Archive for May, 2011
We’re now in the middle of commencement season, and there’ll be many words of wisdom coming from the mouths of speakers: academicians, celebrities, inventors, authors, artists, business people, and political leaders. Sometimes commencement speeches become historic. President John F. Kennedy announced talks for a test-ban treaty in his commencement speech at American University in 1963, and a [...]
Posted by Hilary on May 31, 2011, under - Cold War, - Presidents, - The 1960s.
Tags: "Great Society", American University, commencement, communism, Harvard University, MArshall Plan, Notre Dame University, nuclear testing ban, University of Michigan
If you visited the National Archives in Washington, DC, last year and waited in line on the Constitution Avenue side of the building on your way to see our Charters of Freedom, you may have seen a red cart with a big red umbrella and a sign that says “Ask the Question.” And now, you [...]
It was a tough choice between human-trails and anti-tree safety devices, but our team of judges finally had to go with Penny M, whose caption succinctly captures the importance of safety! We’ll email you a code to use for 15% a puchase in our eStore. Although these do appear to be colorful elongated airbags, they [...]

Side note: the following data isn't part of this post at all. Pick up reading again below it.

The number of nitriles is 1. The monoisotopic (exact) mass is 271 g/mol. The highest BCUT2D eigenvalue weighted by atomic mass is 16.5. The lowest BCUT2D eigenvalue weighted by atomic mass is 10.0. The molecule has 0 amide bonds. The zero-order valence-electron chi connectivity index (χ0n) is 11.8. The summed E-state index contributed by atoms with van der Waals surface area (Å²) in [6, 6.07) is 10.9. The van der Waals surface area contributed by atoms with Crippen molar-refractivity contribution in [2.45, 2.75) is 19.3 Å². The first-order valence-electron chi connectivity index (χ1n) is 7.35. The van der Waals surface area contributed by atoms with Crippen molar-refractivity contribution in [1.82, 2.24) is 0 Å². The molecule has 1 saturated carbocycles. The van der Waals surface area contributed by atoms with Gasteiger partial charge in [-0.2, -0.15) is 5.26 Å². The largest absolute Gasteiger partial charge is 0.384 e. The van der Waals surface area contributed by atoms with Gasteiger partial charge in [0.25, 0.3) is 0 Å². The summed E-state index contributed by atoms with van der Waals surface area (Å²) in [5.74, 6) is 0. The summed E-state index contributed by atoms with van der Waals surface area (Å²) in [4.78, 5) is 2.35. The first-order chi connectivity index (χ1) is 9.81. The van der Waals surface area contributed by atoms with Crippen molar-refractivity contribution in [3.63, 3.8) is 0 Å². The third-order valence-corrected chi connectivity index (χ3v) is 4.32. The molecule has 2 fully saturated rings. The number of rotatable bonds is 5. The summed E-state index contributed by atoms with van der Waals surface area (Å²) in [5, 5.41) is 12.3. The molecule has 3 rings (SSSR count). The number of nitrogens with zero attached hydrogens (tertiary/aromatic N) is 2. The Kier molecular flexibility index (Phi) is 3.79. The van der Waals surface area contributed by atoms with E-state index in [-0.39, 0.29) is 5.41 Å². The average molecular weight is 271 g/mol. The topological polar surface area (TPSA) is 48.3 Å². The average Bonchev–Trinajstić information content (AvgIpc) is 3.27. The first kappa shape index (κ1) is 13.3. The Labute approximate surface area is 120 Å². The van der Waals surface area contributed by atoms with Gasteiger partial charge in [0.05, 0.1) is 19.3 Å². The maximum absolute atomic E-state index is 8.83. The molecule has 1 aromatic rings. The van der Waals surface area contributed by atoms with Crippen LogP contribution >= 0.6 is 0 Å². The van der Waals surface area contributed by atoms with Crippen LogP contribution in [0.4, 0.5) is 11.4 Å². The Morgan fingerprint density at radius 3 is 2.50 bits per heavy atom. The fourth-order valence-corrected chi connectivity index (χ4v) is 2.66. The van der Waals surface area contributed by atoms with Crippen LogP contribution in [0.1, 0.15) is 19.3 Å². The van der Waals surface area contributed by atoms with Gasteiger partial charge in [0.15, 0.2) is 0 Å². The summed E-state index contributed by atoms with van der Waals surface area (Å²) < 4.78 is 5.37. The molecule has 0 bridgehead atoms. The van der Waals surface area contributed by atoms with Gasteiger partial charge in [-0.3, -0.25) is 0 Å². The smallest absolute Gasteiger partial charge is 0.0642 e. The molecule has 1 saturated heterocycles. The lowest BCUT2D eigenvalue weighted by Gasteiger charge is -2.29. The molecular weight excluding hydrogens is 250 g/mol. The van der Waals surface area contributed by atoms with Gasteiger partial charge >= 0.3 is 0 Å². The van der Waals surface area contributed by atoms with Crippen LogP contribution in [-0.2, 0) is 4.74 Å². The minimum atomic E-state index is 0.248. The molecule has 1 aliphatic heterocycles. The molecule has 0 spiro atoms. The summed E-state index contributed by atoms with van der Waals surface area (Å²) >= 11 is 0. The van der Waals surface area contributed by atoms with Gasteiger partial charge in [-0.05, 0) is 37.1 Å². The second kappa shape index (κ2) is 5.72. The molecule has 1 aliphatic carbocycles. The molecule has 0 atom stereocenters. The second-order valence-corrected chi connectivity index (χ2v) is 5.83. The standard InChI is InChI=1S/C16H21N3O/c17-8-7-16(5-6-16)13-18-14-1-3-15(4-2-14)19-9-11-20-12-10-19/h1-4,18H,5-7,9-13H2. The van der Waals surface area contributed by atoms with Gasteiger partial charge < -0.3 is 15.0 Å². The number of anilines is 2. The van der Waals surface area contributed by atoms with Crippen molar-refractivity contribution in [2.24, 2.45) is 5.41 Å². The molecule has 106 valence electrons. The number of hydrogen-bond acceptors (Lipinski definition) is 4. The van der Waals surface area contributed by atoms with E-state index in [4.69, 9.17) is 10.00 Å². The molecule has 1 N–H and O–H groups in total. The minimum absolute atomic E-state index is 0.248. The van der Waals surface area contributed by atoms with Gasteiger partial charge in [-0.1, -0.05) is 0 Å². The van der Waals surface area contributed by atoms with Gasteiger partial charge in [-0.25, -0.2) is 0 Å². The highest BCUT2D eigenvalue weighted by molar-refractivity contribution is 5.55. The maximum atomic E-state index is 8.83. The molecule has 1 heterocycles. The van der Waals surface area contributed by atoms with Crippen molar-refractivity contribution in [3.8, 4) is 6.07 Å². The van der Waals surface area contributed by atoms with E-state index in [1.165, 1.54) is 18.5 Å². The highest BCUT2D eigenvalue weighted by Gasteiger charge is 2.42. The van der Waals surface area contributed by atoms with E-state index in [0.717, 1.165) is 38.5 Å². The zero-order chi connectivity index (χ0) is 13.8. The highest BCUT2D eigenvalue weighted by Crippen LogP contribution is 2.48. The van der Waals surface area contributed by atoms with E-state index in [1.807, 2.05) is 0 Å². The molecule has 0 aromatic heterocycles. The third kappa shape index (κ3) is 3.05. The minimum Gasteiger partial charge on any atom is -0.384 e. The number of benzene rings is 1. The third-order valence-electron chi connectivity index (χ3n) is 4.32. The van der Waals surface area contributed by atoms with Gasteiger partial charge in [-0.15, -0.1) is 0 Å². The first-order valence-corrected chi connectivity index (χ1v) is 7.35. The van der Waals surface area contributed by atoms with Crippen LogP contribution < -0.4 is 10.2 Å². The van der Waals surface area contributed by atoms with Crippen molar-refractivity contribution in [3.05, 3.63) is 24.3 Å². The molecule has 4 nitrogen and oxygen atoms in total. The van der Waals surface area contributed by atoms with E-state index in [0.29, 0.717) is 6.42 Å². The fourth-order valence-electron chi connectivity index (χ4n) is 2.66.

To celebrate our new exhibit “What’s Cooking, Uncle Sam?” we are featuring a food-related blog post every Wednesday. Today’s post comes from Christopher Zarr at the National Archives in New York City. The National Archives maintains the primary source documents of the U.S. Food Administration (USFA). Thousands of documents illustrate the local sacrifices and quality [...]
Posted by Hilary on May 25, 2011, under - World War I, What's Cooking Wednesdays.
Tags: Christopher Zarr, federal government, immigrants, pamphlets, potato, rations, recipes, USFA, wheat, world war i
If you have watched the movie Glory, you saw a recreation of the assault on Fort Wagner, South Carolina, by the 54th Massachusetts Colored Infantry. But a real-life hero from that battle was Sgt. William Harvey Carney, who was awarded the Medal of Honor on May 23, 1900—37 years after the assault on Fort Wagner. The Medal of Honor is [...]
Posted by Hilary on May 24, 2011, under - Civil War, Myth or History, Unusual documents.
Tags: 54th Massachusetts Colored Infantry, Fort Wagner, Glory, Medal of Honor, Sgt. William Harvey Carney